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The UN Partition Plan of Palestine and the State of Palestine

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Arshad Mahmood Awan

The failure to establish a Palestinian state despite the United Nations’ approval of a partition plan in 1947 is a complex issue with several underlying factors. One of the primary reasons for this failure is the Israeli government’s opposition to the establishment of a Palestinian state. Following Israel’s admission as a member of the UN in 1948, the Israeli government took control of the West Bank and Gaza Strip, making it difficult to establish a contiguous Palestinian state. The Israeli government has also built Jewish settlements in these territories, further complicating the situation.

Another significant factor contributing to the failure to establish a Palestinian state is the lack of support from major world powers. The United States has traditionally supported Israel and has vetoed several UN resolutions aimed at establishing a Palestinian state. Similarly, Germany, which has been singled out by Nicaragua as an ally of Israel in the war against the Palestinians, has been reluctant to support the establishment of a Palestinian state due to its historical responsibility for the Holocaust.

Furthermore, internal divisions among Palestinian political factions have also contributed to the failure to establish a Palestinian state. The Palestinian Liberation Organization (PLO) has been granted observer status in the UN for more than five decades but has lacked a legitimate position. The PLO’s failure to present a united front has weakened its position in negotiations with Israel and made it difficult to establish a viable Palestinian state.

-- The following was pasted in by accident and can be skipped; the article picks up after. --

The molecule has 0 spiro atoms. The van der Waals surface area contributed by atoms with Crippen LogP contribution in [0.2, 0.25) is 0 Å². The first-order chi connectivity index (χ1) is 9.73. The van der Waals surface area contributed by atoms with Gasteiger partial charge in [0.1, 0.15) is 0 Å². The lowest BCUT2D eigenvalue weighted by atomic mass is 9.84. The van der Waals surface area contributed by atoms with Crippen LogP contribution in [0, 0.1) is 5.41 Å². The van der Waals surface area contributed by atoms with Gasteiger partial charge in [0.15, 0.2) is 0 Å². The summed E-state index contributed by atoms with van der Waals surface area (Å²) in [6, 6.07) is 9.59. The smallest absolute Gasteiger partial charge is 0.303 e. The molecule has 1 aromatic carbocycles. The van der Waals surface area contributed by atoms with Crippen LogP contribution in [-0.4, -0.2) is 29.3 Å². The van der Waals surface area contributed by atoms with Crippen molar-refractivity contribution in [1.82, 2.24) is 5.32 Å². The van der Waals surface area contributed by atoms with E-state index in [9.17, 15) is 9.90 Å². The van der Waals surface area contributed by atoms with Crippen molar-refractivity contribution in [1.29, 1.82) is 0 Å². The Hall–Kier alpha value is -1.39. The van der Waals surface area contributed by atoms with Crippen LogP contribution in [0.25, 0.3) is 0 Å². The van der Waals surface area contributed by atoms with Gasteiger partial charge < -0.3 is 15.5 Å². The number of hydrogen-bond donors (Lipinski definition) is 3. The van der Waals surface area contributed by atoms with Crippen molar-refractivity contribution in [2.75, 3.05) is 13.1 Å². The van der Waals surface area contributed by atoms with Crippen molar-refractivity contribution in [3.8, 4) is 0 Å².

Moreover, the Israeli government has used military force to suppress Palestinian resistance to the occupation of their land. This has led to the deaths of thousands of Palestinians, further fueling the conflict and making it difficult to establish a peaceful solution.

Finally, the ongoing conflict between Israelis and Palestinians has deep historical and religious roots, which have made it challenging to find a solution that satisfies both sides. The conflict has also been exacerbated by the lack of trust between the two sides, making it difficult to establish a viable peace agreement.

Accordingly, the failure to establish a Palestinian state is a multifaceted issue with several underlying factors. Unless these issues are addressed, the establishment of a viable Palestinian state remains a distant dream. Most importantly, it is critical to implement the international political order; for that purpose, the United Nations should play an imposing role. Israel has been the most challenging country regarding the credibility of the United Nations.

In 1947, the UN approved a plan to partition Palestine into two separate states: a Jewish state and an Arab state. However, it should be noted that the UN resolution also called for the protection of the rights of the Palestinian people, including their right to self-determination and the preservation of their cultural heritage.